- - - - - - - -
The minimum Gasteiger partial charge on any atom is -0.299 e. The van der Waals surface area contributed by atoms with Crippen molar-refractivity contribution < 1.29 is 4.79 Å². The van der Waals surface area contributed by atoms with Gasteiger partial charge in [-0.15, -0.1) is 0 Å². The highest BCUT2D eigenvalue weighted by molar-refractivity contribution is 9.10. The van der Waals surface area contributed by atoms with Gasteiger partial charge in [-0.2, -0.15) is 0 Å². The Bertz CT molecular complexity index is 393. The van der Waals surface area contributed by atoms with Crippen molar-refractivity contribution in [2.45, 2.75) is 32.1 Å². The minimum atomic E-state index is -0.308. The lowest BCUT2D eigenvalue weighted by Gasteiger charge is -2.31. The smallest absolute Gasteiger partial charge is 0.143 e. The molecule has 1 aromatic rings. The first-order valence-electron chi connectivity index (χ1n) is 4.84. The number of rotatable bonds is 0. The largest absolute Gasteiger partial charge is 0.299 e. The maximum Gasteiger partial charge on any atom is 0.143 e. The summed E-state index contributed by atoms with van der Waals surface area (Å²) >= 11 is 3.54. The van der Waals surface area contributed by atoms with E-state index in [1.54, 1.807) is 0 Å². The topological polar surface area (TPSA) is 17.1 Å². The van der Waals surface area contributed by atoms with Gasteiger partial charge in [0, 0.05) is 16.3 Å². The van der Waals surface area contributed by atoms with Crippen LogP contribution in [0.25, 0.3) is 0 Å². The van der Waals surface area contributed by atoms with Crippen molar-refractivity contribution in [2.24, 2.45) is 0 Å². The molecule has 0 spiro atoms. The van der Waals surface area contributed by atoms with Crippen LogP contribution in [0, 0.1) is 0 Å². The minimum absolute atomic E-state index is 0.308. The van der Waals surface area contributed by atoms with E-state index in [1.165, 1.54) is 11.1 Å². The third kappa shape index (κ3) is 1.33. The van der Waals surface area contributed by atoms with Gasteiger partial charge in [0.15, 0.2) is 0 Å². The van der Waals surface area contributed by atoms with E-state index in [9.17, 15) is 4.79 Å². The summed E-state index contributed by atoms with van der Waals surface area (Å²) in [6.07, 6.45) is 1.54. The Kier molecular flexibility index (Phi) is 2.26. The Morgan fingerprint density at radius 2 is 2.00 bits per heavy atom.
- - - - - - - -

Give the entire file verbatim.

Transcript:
The minimum Gasteiger partial charge on any atom is -0.299 e. The van der Waals surface area contributed by atoms with Crippen molar-refractivity contribution < 1.29 is 4.79 Å². The van der Waals surface area contributed by atoms with Gasteiger partial charge in [-0.15, -0.1) is 0 Å². The highest BCUT2D eigenvalue weighted by molar-refractivity contribution is 9.10. The van der Waals surface area contributed by atoms with Gasteiger partial charge in [-0.2, -0.15) is 0 Å². The Bertz CT molecular complexity index is 393. The van der Waals surface area contributed by atoms with Crippen molar-refractivity contribution in [2.45, 2.75) is 32.1 Å². The minimum atomic E-state index is -0.308. The lowest BCUT2D eigenvalue weighted by Gasteiger charge is -2.31. The smallest absolute Gasteiger partial charge is 0.143 e. The molecule has 1 aromatic rings. The first-order valence-electron chi connectivity index (χ1n) is 4.84. The number of rotatable bonds is 0. The largest absolute Gasteiger partial charge is 0.299 e. The maximum Gasteiger partial charge on any atom is 0.143 e. The summed E-state index contributed by atoms with van der Waals surface area (Å²) >= 11 is 3.54. The van der Waals surface area contributed by atoms with E-state index in [1.54, 1.807) is 0 Å². The topological polar surface area (TPSA) is 17.1 Å². The van der Waals surface area contributed by atoms with Gasteiger partial charge in [0, 0.05) is 16.3 Å². The van der Waals surface area contributed by atoms with Crippen LogP contribution in [0.25, 0.3) is 0 Å². The van der Waals surface area contributed by atoms with Crippen molar-refractivity contribution in [2.24, 2.45) is 0 Å². The molecule has 0 spiro atoms. The van der Waals surface area contributed by atoms with Crippen LogP contribution in [0, 0.1) is 0 Å². The minimum absolute atomic E-state index is 0.308. The van der Waals surface area contributed by atoms with E-state index in [1.165, 1.54) is 11.1 Å². The third kappa shape index (κ3) is 1.33. The van der Waals surface area contributed by atoms with Gasteiger partial charge in [0.15, 0.2) is 0 Å². The van der Waals surface area contributed by atoms with E-state index in [9.17, 15) is 4.79 Å². The summed E-state index contributed by atoms with van der Waals surface area (Å²) in [6.07, 6.45) is 1.54. The Kier molecular flexibility index (Phi) is 2.26. The Morgan fingerprint density at radius 2 is 2.00 bits per heavy atom.